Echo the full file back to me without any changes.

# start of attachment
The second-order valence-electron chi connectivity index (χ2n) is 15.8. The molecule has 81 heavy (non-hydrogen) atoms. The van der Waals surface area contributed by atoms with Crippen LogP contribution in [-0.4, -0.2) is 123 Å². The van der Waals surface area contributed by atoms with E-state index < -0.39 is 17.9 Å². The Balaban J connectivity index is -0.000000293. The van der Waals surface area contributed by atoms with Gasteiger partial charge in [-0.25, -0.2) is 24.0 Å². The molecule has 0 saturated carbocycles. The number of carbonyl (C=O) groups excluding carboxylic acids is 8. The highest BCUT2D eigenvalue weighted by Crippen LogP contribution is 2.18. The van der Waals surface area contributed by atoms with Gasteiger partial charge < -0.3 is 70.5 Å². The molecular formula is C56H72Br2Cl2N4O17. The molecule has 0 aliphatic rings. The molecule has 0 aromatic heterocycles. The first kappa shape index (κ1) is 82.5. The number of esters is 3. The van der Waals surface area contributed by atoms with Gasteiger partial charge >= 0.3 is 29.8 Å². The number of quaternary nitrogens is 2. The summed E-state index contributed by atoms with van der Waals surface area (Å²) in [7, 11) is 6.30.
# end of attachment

The second-order valence-electron chi connectivity index (χ2n) is 15.8. The molecule has 81 heavy (non-hydrogen) atoms. The van der Waals surface area contributed by atoms with Crippen LogP contribution in [-0.4, -0.2) is 123 Å². The van der Waals surface area contributed by atoms with E-state index < -0.39 is 17.9 Å². The Balaban J connectivity index is -0.000000293. The van der Waals surface area contributed by atoms with Gasteiger partial charge in [-0.25, -0.2) is 24.0 Å². The molecule has 0 saturated carbocycles. The number of carbonyl (C=O) groups excluding carboxylic acids is 8. The highest BCUT2D eigenvalue weighted by Crippen LogP contribution is 2.18. The van der Waals surface area contributed by atoms with Gasteiger partial charge < -0.3 is 70.5 Å². The molecular formula is C56H72Br2Cl2N4O17. The molecule has 0 aliphatic rings. The molecule has 0 aromatic heterocycles. The first kappa shape index (κ1) is 82.5. The number of esters is 3. The van der Waals surface area contributed by atoms with Gasteiger partial charge >= 0.3 is 29.8 Å². The number of quaternary nitrogens is 2. The summed E-state index contributed by atoms with van der Waals surface area (Å²) in [7, 11) is 6.30.